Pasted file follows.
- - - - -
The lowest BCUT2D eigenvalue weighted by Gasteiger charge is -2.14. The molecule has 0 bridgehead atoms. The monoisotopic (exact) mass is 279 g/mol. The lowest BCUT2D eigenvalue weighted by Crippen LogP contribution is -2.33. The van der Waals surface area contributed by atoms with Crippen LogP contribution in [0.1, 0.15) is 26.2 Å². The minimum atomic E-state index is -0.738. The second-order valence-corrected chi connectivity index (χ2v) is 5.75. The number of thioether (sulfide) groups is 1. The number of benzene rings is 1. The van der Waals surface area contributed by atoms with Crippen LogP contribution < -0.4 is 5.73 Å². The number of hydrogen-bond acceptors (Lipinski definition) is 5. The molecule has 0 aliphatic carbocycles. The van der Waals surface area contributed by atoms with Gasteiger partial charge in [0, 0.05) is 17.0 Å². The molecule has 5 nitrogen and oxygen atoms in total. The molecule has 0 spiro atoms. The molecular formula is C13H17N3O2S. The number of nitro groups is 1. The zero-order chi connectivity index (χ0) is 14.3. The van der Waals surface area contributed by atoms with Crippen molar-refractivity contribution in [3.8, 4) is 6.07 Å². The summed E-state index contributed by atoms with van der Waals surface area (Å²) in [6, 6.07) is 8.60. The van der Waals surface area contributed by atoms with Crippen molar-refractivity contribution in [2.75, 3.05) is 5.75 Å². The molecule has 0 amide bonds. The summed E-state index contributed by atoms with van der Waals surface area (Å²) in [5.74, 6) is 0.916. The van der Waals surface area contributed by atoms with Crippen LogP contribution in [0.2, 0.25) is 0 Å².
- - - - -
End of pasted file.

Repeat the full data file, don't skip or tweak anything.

The lowest BCUT2D eigenvalue weighted by Gasteiger charge is -2.14. The molecule has 0 bridgehead atoms. The monoisotopic (exact) mass is 279 g/mol. The lowest BCUT2D eigenvalue weighted by Crippen LogP contribution is -2.33. The van der Waals surface area contributed by atoms with Crippen LogP contribution in [0.1, 0.15) is 26.2 Å². The minimum atomic E-state index is -0.738. The second-order valence-corrected chi connectivity index (χ2v) is 5.75. The number of thioether (sulfide) groups is 1. The number of benzene rings is 1. The van der Waals surface area contributed by atoms with Crippen LogP contribution < -0.4 is 5.73 Å². The number of hydrogen-bond acceptors (Lipinski definition) is 5. The molecule has 0 aliphatic carbocycles. The van der Waals surface area contributed by atoms with Gasteiger partial charge in [0, 0.05) is 17.0 Å². The molecule has 5 nitrogen and oxygen atoms in total. The molecule has 0 spiro atoms. The molecular formula is C13H17N3O2S. The number of nitro groups is 1. The zero-order chi connectivity index (χ0) is 14.3. The van der Waals surface area contributed by atoms with Crippen molar-refractivity contribution in [3.8, 4) is 6.07 Å². The summed E-state index contributed by atoms with van der Waals surface area (Å²) in [6, 6.07) is 8.60. The van der Waals surface area contributed by atoms with Crippen molar-refractivity contribution in [2.75, 3.05) is 5.75 Å². The molecule has 0 amide bonds. The summed E-state index contributed by atoms with van der Waals surface area (Å²) in [5.74, 6) is 0.916. The van der Waals surface area contributed by atoms with Crippen LogP contribution in [0.2, 0.25) is 0 Å².